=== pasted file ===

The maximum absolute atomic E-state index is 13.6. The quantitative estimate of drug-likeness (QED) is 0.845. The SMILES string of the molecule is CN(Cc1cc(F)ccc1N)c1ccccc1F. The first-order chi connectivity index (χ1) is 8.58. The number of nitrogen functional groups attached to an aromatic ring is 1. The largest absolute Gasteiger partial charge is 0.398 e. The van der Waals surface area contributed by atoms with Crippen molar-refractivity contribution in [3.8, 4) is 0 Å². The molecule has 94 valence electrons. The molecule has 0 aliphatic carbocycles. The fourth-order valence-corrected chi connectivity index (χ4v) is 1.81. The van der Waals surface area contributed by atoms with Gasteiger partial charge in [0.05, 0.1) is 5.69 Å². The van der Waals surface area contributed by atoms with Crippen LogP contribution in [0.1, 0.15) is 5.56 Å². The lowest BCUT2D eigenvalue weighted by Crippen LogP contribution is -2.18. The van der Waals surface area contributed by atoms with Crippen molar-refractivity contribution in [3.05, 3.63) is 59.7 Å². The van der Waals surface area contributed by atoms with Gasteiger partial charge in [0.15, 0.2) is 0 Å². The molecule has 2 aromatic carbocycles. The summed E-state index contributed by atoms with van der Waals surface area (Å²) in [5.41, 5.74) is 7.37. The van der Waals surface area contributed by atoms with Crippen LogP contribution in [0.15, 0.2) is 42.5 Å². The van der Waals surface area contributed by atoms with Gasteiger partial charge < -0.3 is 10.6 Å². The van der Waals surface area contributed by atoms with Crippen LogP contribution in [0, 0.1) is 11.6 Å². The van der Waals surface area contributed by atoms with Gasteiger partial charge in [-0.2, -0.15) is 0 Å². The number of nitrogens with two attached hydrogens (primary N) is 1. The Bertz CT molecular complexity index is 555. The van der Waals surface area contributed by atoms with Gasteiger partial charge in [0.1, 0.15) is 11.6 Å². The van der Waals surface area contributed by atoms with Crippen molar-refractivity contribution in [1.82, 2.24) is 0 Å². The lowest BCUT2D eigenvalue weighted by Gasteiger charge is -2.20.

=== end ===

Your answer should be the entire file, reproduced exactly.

The maximum absolute atomic E-state index is 13.6. The quantitative estimate of drug-likeness (QED) is 0.845. The SMILES string of the molecule is CN(Cc1cc(F)ccc1N)c1ccccc1F. The first-order chi connectivity index (χ1) is 8.58. The number of nitrogen functional groups attached to an aromatic ring is 1. The largest absolute Gasteiger partial charge is 0.398 e. The van der Waals surface area contributed by atoms with Crippen molar-refractivity contribution in [3.8, 4) is 0 Å². The molecule has 94 valence electrons. The molecule has 0 aliphatic carbocycles. The fourth-order valence-corrected chi connectivity index (χ4v) is 1.81. The van der Waals surface area contributed by atoms with Gasteiger partial charge in [0.05, 0.1) is 5.69 Å². The van der Waals surface area contributed by atoms with Crippen LogP contribution in [0.1, 0.15) is 5.56 Å². The lowest BCUT2D eigenvalue weighted by Crippen LogP contribution is -2.18. The van der Waals surface area contributed by atoms with Crippen molar-refractivity contribution in [3.05, 3.63) is 59.7 Å². The van der Waals surface area contributed by atoms with Gasteiger partial charge in [0.15, 0.2) is 0 Å². The molecule has 2 aromatic carbocycles. The summed E-state index contributed by atoms with van der Waals surface area (Å²) in [5.41, 5.74) is 7.37. The van der Waals surface area contributed by atoms with Crippen LogP contribution in [0.15, 0.2) is 42.5 Å². The van der Waals surface area contributed by atoms with Gasteiger partial charge < -0.3 is 10.6 Å². The van der Waals surface area contributed by atoms with Crippen LogP contribution in [0, 0.1) is 11.6 Å². The van der Waals surface area contributed by atoms with Gasteiger partial charge in [-0.2, -0.15) is 0 Å². The number of nitrogens with two attached hydrogens (primary N) is 1. The Bertz CT molecular complexity index is 555. The van der Waals surface area contributed by atoms with Gasteiger partial charge in [0.1, 0.15) is 11.6 Å². The van der Waals surface area contributed by atoms with Crippen molar-refractivity contribution in [1.82, 2.24) is 0 Å². The lowest BCUT2D eigenvalue weighted by Gasteiger charge is -2.20.